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    Monday, May 29, 2023

    Port authority shouldn't rush into secret $93 million deal while scandal roars

    We certainly have had our differences over the years, but my new hero is state Sen. Cathy Osten of Sprague, who has called for a legislative hearing on the troubled Connecticut Port Authority.

    This is the only sane thing I've heard from Hartford as the crippled port authority — its chairman having resigned in scandal, its executive director placed on leave for undisclosed reasons, the office manager fired and auditors preparing to look into a whistleblower complaint about misuse of funds — races to sign a secret deal to transform the port of New London.

    They are apparently weeks away from signing a backroom deal for a $93 million transformation of the port's two piers into a wind assembly facility for a foreign company, closing the port to traditional cargo for the better part of the next two decades, maybe forever.

    The plan is to complete the document, circulate it confidentially to board members then meet to slam the gavel down on it, the public be damned.

    The wimpy Republican leadership in Hartford actually celebrated Gov. Ned Lamont's demand for the port authority board chairman to resign, a cosmetic fix applied while his administration refuses to explain what's going on at an agency where corruption warning signs are wildly blinking.

    Amid all this turmoil, why is Lamont still rushing to sign away the port?

    Are the Republicans crazy? They should borrow some of Democrat Osten's determination and demand some accountability from the Democratic governor.

    The authority's exiled executive director, just before he was shown the door, disclosed to me that the deal which the governor announced with fanfare in May is still not signed and that the talks were continuing because Connecticut's interests need to be protected. Will they be protected in his absence?

    The authority is using an exemption from Freedom of Information laws that allows discussion of leases behind closed doors to secretly facilitate this massive project, for which the debt-diet governor has pledged $35 million in borrowed money, without any public review or input whatsoever.

    It's an insult to open government, the governor thumbing his nose at the people who are to be made to pay for it.

    Here are some questions I would ask Lamont lieutenants if Osten succeeds in getting her hearing:


    [naviga:li]The permit applications to the state Department of Energy and Environmental Protection suggests that alternatives to the plan that would use temporary structures instead of filling in the seven acres between the piers would cost more money. How much more and why wasn't that given more consideration?[/naviga:li]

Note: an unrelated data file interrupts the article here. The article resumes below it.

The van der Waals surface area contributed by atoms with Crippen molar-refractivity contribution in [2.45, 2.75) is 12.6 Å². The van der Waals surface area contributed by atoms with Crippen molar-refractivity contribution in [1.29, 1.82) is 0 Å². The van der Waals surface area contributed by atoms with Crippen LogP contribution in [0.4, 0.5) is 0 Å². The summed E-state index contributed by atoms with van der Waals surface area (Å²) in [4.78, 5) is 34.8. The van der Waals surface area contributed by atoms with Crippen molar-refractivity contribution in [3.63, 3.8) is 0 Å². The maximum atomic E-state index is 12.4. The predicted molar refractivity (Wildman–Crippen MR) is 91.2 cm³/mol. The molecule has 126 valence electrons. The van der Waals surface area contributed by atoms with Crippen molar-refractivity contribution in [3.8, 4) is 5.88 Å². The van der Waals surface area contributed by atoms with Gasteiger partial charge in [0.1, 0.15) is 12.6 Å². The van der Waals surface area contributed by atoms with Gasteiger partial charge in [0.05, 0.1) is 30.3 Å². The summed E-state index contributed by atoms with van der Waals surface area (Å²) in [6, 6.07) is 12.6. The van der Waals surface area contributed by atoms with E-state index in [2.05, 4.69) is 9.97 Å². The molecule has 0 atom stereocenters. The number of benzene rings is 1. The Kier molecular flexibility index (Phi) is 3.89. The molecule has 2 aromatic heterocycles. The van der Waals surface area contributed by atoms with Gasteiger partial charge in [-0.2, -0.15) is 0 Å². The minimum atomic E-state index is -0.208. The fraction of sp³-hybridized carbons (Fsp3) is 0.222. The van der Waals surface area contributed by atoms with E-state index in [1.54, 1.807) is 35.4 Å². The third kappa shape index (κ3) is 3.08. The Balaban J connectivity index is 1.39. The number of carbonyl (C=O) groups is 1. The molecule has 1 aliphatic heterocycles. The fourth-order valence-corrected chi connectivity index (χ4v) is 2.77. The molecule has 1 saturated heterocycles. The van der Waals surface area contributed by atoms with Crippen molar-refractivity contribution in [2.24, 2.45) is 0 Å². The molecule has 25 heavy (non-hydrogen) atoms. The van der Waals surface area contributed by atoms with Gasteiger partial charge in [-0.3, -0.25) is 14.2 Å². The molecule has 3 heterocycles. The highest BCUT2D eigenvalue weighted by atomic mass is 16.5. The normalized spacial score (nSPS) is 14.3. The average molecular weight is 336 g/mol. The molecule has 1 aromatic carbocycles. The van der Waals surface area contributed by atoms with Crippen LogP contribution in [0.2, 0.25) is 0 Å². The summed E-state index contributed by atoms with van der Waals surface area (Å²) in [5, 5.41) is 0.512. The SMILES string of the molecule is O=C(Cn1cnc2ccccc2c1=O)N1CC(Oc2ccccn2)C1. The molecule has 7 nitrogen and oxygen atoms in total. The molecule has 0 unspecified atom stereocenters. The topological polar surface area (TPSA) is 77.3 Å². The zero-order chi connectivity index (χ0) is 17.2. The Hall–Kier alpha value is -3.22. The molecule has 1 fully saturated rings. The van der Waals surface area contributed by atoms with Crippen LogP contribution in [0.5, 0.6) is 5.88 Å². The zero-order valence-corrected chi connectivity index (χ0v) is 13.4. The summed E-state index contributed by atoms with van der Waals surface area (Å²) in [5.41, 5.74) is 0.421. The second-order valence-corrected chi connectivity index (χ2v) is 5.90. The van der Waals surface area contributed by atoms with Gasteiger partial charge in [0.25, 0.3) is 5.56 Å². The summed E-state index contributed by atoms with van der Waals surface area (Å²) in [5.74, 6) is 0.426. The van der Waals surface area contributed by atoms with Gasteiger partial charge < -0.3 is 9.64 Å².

[naviga:li]Other proposals to use the port for wind assembly also included keeping its use for general cargo. Why were those rejected?[/naviga:li]

    [naviga:li]The port operator, Gateway New London, which would be a party to the lease and is involved with the talks, would divert general cargo from New London to the port facilities it operates in New Haven, essentially shutting down the competition for that business which now exists here. Should New London lose its port capabilities to create a more profitable privately-owned port in New Haven?[/naviga:li]

    [naviga:li]The permit applications state that New London is the only place this work could be done, with long descriptions of why other ports in Massachusetts, Rhode Island and Bridgeport would not work. Shouldn't that give the state an enormous negotiating advantage? Why is the state offering to pay $35 million for the port-ruining project when the rich company that is going to make enormous profits selling electricity at above-market rates has nowhere else to go?[/naviga:li]

    [naviga:li]What consideration was given to abandoning New London's advantageous rail-water freight link, with no more traditional cargo coming to the pier?[/naviga:li]

    [naviga:li]What consideration has been given to the water-dependent uses, hosting a fishing fleet and delivery of cargo like road salt for local roads, that would be replaced by wind turbine assembly? Is that manufacturing considered a water-dependent use in accordance with state law?[/naviga:li]

    [naviga:li]Why are alternative plans that would protect the historic Central Vermont Railroad Pier, which is on the National Register of Historic Places, not being proposed? Why would you seek approvals to destroy a protected natural resource in Connecticut, a well-documented historic asset, on behalf of a Danish conglomerate?[/naviga:li]

    [naviga:li]Why has the governor gone back on his promise to give the mayor of New London a seat at the table, a place on the port authority board? Is there no promise he won't break?[/naviga:li]

    [naviga:li]What's the great rush?[/naviga:li]


    I'm all for wind power, and I know that Sen. Osten's interest here is putting the project on track because of the union jobs it might create. That's great, but it needs to be done openly and deliberately, with assurances that New London's and Connecticut's best interests are served, not just those of some who stand to profit enormously.

    I'm counting on Sen. Osten to get answers to these pressing questions, as Republicans sit on their hands or compliment the governor on his whitewash.

    This is the opinion of David Collins.


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